The human mind, stuffed as it is with presumptuous rashness, dares to imagine a god suited to its own capacity; as it labors under dulness, nay, is sunk in the grossest ignorance, it substitutes vanity and an empty phantom in the place of God… Hence we may infer, that the human mind is, so to speak, a perpetual forge of idols.
John Calvin, The Institutes of the Christian Religion, Chapter 11
I’ve lived in a college town for over ten years; not just any college town—Tuscaloosa, Alabama—home to the state’s flagship institution, the nation’s largest sorority recruitment and, of course, the Crimson Tide. Since living here I’ve seen the football team win five national titles, the campus undergo historic growth and expansion, and thousands of students intentionally chase after the wrong thing. Like any other state school competing for incoming freshmen, Alabama constantly drives home the same message to its students: it is all about YOU. If Calvin calls the human heart a factory of idols, Tuscaloosa, Alabama should be on the Forbes watchlist for largest industrial cities.
Don’t get me wrong. I’m not standing atop the mountain, shouting down at all the sinners below, warning them to repent of their love of football (or drinking, or sex, or academic pursuits, or whatever) as if I wasn’t breathing the same air. I have. I do. I am. But one thing I have learned from living here awhile is that, no matter what the desire of your heart is, you can find it here and it won’t satisfy you.
Idolatry works like a As Seen On TV product. You see something you want and think, “That’s exactly what I need. It will immediately answer this longing I have.” The tricky thing about it is that, for a while, it does exactly that. Whatever you’re worshipping seems to fulfill you until it doesn’t. I’ve experienced my share of disappointment at the end of what I thought would make me happy. The high wears off, the applause of your peers eventually stops being enough and your team achieving the highest possible accomplishments on repeat comes to be expected rather than delightful.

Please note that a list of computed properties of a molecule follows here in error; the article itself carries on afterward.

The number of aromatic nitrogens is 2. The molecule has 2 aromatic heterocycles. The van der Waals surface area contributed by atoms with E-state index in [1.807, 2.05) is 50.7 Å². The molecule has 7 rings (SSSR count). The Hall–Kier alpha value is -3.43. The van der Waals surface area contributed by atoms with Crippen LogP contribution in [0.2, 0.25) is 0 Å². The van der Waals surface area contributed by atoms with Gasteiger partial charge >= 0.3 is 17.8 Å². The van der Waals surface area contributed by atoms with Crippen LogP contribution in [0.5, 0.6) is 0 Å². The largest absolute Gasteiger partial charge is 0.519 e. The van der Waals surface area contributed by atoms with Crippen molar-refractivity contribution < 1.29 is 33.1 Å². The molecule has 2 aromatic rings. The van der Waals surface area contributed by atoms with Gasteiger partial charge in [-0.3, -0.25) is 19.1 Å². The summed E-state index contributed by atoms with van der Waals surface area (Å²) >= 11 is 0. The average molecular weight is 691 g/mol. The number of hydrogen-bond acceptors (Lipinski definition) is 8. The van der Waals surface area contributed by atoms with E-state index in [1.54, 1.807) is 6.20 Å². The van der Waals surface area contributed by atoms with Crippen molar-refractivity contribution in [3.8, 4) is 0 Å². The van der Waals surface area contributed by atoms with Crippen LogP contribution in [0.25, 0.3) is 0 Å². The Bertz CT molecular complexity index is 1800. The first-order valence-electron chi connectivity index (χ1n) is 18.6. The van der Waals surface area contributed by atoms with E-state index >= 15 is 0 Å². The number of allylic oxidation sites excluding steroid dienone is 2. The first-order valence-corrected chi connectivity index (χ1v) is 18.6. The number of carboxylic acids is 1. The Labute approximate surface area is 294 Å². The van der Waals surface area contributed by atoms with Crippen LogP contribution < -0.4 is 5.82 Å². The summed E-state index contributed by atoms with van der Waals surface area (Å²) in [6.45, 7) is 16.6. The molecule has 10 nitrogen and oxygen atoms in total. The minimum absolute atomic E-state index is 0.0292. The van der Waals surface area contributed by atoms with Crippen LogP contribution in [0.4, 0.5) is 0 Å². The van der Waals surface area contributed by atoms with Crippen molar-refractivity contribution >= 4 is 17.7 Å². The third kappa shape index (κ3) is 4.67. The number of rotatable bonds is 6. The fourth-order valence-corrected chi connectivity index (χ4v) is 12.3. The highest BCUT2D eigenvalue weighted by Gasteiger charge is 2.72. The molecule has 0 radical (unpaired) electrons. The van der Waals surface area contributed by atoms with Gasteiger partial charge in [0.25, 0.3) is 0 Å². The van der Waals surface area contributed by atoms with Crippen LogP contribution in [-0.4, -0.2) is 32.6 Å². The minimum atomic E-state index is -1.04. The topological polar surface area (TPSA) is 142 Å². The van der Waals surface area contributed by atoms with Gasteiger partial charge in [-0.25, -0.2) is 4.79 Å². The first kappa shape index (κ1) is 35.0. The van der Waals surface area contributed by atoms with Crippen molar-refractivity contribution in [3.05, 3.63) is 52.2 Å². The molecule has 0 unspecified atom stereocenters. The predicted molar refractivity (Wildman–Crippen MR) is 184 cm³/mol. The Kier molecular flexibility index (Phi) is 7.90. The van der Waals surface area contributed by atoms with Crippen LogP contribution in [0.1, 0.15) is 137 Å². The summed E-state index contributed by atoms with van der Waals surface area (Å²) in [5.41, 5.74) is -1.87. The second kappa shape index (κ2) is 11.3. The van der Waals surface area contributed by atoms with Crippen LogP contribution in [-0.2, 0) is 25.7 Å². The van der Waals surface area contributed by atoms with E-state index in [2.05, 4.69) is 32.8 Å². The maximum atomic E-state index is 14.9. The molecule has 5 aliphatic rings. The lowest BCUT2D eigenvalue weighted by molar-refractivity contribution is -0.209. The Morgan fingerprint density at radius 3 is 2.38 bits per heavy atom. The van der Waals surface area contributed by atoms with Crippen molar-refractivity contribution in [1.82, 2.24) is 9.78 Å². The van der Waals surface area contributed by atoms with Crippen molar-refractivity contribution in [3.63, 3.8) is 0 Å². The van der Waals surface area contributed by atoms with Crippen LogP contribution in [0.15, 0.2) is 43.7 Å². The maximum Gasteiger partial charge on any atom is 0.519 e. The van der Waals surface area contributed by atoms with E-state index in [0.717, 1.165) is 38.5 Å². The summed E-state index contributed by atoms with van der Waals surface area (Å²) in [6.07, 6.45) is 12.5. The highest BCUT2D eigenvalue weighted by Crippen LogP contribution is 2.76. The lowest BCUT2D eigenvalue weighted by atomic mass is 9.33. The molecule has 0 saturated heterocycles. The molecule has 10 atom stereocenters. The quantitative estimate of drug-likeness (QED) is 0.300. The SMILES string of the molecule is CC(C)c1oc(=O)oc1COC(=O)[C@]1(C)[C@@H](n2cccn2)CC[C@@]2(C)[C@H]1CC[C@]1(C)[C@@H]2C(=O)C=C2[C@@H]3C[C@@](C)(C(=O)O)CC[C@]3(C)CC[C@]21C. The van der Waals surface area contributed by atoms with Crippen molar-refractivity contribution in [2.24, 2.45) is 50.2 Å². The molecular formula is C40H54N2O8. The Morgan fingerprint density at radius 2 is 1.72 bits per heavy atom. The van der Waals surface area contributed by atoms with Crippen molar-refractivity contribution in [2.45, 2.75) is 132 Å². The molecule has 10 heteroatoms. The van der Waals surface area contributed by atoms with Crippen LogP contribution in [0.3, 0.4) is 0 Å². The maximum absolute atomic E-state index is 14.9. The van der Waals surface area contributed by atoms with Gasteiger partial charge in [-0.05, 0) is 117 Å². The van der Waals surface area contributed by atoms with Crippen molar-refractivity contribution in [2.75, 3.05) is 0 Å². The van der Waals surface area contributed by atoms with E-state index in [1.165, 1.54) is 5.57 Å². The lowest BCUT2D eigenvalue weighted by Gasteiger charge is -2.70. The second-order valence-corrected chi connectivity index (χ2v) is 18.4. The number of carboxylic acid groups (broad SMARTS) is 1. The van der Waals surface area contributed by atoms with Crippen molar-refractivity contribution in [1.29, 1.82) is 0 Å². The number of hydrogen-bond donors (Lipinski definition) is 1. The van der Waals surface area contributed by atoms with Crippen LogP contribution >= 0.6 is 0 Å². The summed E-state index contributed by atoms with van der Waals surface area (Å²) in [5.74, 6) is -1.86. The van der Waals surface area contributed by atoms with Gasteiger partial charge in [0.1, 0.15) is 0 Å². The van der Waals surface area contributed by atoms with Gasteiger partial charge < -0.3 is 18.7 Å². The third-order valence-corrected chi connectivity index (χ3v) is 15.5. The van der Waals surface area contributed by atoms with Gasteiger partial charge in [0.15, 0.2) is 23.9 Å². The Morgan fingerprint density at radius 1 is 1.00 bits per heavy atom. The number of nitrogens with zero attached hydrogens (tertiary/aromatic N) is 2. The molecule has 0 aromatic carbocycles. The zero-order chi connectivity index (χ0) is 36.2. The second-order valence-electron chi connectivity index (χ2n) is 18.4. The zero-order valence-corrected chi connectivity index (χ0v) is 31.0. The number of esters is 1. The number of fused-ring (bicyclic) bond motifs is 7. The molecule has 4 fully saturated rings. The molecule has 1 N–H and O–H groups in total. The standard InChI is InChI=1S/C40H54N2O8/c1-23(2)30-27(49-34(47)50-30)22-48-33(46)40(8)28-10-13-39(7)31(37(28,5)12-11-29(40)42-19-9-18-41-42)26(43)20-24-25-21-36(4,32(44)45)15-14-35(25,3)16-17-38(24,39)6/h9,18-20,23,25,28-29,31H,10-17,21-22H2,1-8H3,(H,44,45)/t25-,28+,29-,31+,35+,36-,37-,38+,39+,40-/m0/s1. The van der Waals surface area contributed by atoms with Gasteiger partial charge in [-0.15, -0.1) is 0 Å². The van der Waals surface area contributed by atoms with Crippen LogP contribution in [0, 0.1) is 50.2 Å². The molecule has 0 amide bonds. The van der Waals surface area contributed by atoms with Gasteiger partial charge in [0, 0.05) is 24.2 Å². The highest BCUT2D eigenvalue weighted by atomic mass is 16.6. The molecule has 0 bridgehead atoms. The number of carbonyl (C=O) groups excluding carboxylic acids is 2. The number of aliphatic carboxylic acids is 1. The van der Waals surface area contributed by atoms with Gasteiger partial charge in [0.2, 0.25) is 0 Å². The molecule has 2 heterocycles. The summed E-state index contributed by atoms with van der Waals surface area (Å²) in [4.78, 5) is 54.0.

We exhaust ourselves emotionally, physically and spiritually when we worship the wrong thing.
When God gave Moses the Ten Commandments, he began the list with this issue, giving it a primacy and importance before all the rest. Exodus 20:3 says “You shall have no other gods before me.” The Westminster Shorter Catechism explains this verse this way:
The first commandment requires us to know and acknowledge God to be the only true God, and our God; and to worship and glorify him accordingly. The first commandment forbids the denying, or not worshipping and glorifying, the true God as God, and our God; and the giving of that worship and glory to any other, which is due to him alone.
It’s uncommon on campus (though not completely absent) for people to actually have miniaturized gods or idols to which they pray, give honor and try to please. Abundantly more common in the college context (and in my own heart) is the elevating of common things to the place reserved for God alone. This “god-ing” of everyday things, experiences, people, achievements and the like is the primary idolatry of our day. And as it is far more insidious, it is far more deadly.
As a kid, I remember feeling off every December 26th. Something about waking up the day after Christmas felt empty. Not because I wasn’t gifted what I wanted—in fact, all too often, it was because I had gotten exactly what I wanted and realized that, even just one day later, the majesty of it began to fade. One thing I’ve always tried to communicate to those I’ve discipled and taught (and this is something that has always helped me) is that you will have countless mornings when you wake up with that hollow feeling. The best thing you can do is to embrace it. Embrace the hollowness of that moment, because unlike any other moment of your life, your soul is finally being as honest with you as it ever will. It’s testifying of what you already know—that this world is deeply broken and tragically flawed and all the bells and whistles the world promises will bring you life are completely impaired from doing so because idols are nothing more than counterfeit gods. And your soul can taste the difference.
But there’s something else.
In the moments of the hollow soul, when you’re disappointed because you’ve finally got the degree/job/car/house/spouse/award/kids/college football national championship you wanted and it hasn’t made you feel the way you thought it would, there’s something else, something better.
But whatever gain I had, I counted as loss for the sake of Christ. Indeed, I count everything as loss because of the surpassing worth of knowing Christ Jesus my Lord. For his sake I have suffered the loss of all things and count them as rubbish, in order that I may gain Christ and be found in him.